If all goes well, Lewis said he hopes to have a new police officer on duty by early to mid-May. Once implemented, most likely this coming September, the position of school resource officer will be full-time, “This is the best way for an officer to ‘bond with students’,” Lewis said.
Book Sale A Huge Success
by Diane Chubb
The Friends of the Library in Pelham (FLIP) held a book sale on Saturday, April 7 on the library steps. There were numerous books and videos available for sale at rock-bottom prices, as well as yummy baked goods made by volunteers. The event was a tremendous success, raising over $1,300 to fund library programs not covered by the regular budget.
The event was coordinated with the Pelham Parks and Recreation Easter Egg Hunt on the Village Green. The children got to mingle with the Easter Bunny and scoop up eggs, while their parents went over to the book sale to grab some additional prizes!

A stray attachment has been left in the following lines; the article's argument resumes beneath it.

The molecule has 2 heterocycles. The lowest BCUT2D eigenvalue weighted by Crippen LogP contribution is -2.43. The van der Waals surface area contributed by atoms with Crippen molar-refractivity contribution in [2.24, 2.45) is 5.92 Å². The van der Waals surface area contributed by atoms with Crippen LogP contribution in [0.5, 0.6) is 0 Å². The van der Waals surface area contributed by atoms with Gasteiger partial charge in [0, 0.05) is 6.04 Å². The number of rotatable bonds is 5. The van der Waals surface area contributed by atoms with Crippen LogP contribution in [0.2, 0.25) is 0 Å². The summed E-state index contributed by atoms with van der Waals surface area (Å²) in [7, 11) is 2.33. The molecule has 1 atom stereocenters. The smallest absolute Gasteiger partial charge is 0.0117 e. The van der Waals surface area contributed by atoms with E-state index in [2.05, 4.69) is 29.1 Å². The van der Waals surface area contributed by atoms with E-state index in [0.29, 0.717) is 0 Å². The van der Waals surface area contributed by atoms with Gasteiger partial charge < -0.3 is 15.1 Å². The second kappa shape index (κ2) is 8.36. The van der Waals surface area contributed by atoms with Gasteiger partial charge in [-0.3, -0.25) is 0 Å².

People were also able to sign up to become members of the FLIP organization. Carolyn Thompson, the membership coordinator, said that nine new members signed up at the event.
The book sale was advertised in local papers as well as at www.booksalefinder.com.
“We had book lovers travel from as far as an hour away,” said MaryJo Palermo-Kirsch.
None of this would have been possible but for the excellent cooperation by various community members and organizations. Crossroads Baptist Church allowed FLIP to use their tables to set up the sale. Chunky’s donated two large movie gift baskets for a raffle. Volunteers baked items for the bake sale and sorted the books. Students from Pelham High School assisted in setting up and running the sale.
Town officials volunteered their time as well. Library Director Sue Hoadley and her staff helped collect baked goods and assisted in planning the event. Tom Gaydos, the Town Administrator, and Darren McCarthy, the Director of the Parks and Recreation Department, were an integral part of the event.